Category Archives: Back to the Classics 2021

Back to the Classics

It’s midway through the year, & it’s time to check in on the ONE blog challenge that I committed to this year. So far, I’ve done a completely abysmal job of tracking my progress. I hope to get my act together this month, and get posts up for categories that I have fulfilled!

While I haven’t been sufficiently motivated to write any posts of the books that I’ve read to fulfill the challenge categories, I have completed 6 of the 12 categories. I will be working to get posts up this month, but for now, just a recap:

A 19th Century Classic: I had planned to read Elizabeth Gaskell or Anthony Trollope for this one, but I ended up read The Three Musketeers by Alexandre Dumas, published in 1844. This is a beloved adventure story that has so permeated pop culture at this point that I don’t think anyone doesn’t know at least the bare outlines of the story.

A 20th Century Classic: I’ve been on a tiny bit of a Stella Gibbons tear – she was one of the authors-in-residence chosen for January-March by my GR vintage fiction group. I managed to read two books by Ms. Gibbons: Westwood and The Swiss Summer.

A Classic by a Woman Author: This one is still open; I’m still vaguely planning on one of those final two Cather novels. But I read so many classics by women that, really, this one could end up as anything. 

A Classic in Translation: I’m tempted to use The Three Musketeers for this one, but I’m going to leave it where it is (at least for now). This one remains open.

A Classic by a BIPOC author: I ended up subbing A Fire Next Time for If Beale Street Could Talk, but stayed with James Baldwin as the author of choice for this category.

A Classic by a New-To-You Author: I have been meaning to read something by Margery Sharp for several years, so I picked The Nutmeg Tree for this category.

New-To-You Classic by a Favorite Author: This one is still open.

A Classic about an Animal or with an Animal in the Title: I haven’t read for this one, yet, although I had tentatively selected The Wind in the Willows for this category.

A Children’s Classic: Ursula LeGuin was selected as an author-in-residence as well, so I read The Wizard of Earthsea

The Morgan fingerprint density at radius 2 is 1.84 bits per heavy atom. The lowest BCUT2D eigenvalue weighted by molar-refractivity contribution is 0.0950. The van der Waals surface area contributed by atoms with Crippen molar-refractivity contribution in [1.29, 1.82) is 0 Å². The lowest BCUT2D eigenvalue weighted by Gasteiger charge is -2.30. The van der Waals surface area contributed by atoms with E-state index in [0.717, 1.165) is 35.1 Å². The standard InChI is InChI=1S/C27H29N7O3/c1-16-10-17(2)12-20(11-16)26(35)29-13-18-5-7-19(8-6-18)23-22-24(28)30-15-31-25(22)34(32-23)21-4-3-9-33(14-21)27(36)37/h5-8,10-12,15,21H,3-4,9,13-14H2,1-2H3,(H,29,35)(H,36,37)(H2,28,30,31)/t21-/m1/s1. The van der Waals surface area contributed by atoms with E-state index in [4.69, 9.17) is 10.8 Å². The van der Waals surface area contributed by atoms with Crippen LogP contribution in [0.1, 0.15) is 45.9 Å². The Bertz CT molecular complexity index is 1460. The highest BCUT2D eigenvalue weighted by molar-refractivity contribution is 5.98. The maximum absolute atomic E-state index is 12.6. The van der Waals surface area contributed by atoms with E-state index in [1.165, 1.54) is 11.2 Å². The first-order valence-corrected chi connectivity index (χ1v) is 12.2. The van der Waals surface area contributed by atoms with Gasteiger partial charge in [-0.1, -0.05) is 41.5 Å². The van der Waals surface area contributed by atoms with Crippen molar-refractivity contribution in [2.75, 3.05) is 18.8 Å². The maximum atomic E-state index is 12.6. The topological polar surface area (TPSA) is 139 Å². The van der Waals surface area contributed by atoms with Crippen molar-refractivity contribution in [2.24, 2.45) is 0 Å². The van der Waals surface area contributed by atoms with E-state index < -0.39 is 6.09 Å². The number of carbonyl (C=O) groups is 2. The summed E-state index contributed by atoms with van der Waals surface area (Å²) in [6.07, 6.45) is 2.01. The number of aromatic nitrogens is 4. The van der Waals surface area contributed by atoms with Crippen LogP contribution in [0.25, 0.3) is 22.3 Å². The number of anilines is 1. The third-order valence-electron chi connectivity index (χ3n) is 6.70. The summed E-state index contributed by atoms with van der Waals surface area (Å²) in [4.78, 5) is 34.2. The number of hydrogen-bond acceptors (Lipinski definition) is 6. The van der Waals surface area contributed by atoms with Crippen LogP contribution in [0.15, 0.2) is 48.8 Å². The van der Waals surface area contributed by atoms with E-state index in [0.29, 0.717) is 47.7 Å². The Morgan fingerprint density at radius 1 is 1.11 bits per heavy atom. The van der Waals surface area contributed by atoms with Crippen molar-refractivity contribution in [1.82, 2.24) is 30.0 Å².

A Humorous or Satirical Classic: This really isn’t my jam at all, so I’ll just come up with something. Probably Wodehouse.

A Travel or Adventure Classic: I read Travels with Charley by John Steinbeck, and it fits into this category just beautifully.

A Classic Play: Plays also aren’t my jam, but I do have a paperback omnibus of several of Agatha Christie’s plays, so it will probably come from that, and will most likely be The Mousetrap. An alternative possibility is Dickon by Josephine Tey (writing as Gordon Daviot).

So, I’ve filled exactly half of the categories, which is perfectly acceptable, since the year is half over!

Back to the Classics: 2021

I participated in the Back to the Classics challenge for several years, until I lost my challenge mojo. Karen, who blogs at Books and Chocolate recently announced that she is hosting it again, for the 8th year. This aligns beautifully with my plans for next year, which I will be discussing in a different post altogether.

My initial plans for the challenge, although, as always, they are subject to change:

1. A 19th century classic: any book first published from 1800 to 1899: I will either be reading Elizabeth Gaskell or Anthony Trollope for this category. I haven’t settled on a book yet, though.

2. A 20th century classic: This will be something by author Stella Gibbons.

3. A classic by a woman author: I have many choices for this one, but I think I will hold on to one of my two final Willa Cather novels to fill it. Probably Shadows on the Rock.

4. A classic in translation: The Wreath, by Sigrid Undset, which is the first in her Kristin Lavransdatter trilogy, and was originally published in Norwegian in 1920.

5. A classic by BIPOC author; that is, a non-white author: If Beale Street Could Talk by James Baldwin.

6. A classic by a new-to-you author: I’ve been meaning to read something by Margery Sharp for years.

7. New-to-you classic by a favorite author. Something by John Steinbeck for this one.

8. A classic about an animal, or with an animal in the title: The Wind in the Willows by Kenneth Grahame.

9. A children’s classic: A Wizard of Earthsea by Ursula LeGuin.

10. A humorous or satirical classic: Something by P.G. Wodehouse.

11. A travel or adventure classic (fiction or non-fiction): A Time of Gifts by Patrick Leigh Fermor.

12. A classic play: The Mousetrap by Agatha Christie.